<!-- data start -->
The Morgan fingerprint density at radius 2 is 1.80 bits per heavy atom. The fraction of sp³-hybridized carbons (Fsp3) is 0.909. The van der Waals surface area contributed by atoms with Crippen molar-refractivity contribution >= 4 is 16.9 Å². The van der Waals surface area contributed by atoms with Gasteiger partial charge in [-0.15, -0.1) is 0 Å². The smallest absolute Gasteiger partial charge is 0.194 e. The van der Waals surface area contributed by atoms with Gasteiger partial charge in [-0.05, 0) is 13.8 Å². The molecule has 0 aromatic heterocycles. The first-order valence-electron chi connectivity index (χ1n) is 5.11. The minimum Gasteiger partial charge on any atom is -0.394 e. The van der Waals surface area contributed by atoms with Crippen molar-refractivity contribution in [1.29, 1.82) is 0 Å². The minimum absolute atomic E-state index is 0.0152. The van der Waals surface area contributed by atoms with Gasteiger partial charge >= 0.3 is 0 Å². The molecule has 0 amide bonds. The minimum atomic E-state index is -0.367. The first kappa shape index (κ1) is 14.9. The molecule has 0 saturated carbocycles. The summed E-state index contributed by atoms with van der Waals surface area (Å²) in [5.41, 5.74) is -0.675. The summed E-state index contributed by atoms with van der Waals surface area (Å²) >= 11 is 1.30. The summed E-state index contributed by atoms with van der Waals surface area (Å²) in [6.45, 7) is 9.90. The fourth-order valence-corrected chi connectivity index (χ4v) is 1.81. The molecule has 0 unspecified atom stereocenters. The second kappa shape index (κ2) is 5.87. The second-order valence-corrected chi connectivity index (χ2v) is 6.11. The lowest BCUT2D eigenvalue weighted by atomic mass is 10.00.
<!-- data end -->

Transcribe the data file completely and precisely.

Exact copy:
The Morgan fingerprint density at radius 2 is 1.80 bits per heavy atom. The fraction of sp³-hybridized carbons (Fsp3) is 0.909. The van der Waals surface area contributed by atoms with Crippen molar-refractivity contribution >= 4 is 16.9 Å². The van der Waals surface area contributed by atoms with Gasteiger partial charge in [-0.15, -0.1) is 0 Å². The smallest absolute Gasteiger partial charge is 0.194 e. The van der Waals surface area contributed by atoms with Gasteiger partial charge in [-0.05, 0) is 13.8 Å². The molecule has 0 aromatic heterocycles. The first-order valence-electron chi connectivity index (χ1n) is 5.11. The minimum Gasteiger partial charge on any atom is -0.394 e. The van der Waals surface area contributed by atoms with Crippen molar-refractivity contribution in [1.29, 1.82) is 0 Å². The minimum absolute atomic E-state index is 0.0152. The van der Waals surface area contributed by atoms with Gasteiger partial charge >= 0.3 is 0 Å². The molecule has 0 amide bonds. The minimum atomic E-state index is -0.367. The first kappa shape index (κ1) is 14.9. The molecule has 0 saturated carbocycles. The summed E-state index contributed by atoms with van der Waals surface area (Å²) in [5.41, 5.74) is -0.675. The summed E-state index contributed by atoms with van der Waals surface area (Å²) >= 11 is 1.30. The summed E-state index contributed by atoms with van der Waals surface area (Å²) in [6.45, 7) is 9.90. The fourth-order valence-corrected chi connectivity index (χ4v) is 1.81. The molecule has 0 unspecified atom stereocenters. The second kappa shape index (κ2) is 5.87. The second-order valence-corrected chi connectivity index (χ2v) is 6.11. The lowest BCUT2D eigenvalue weighted by atomic mass is 10.00.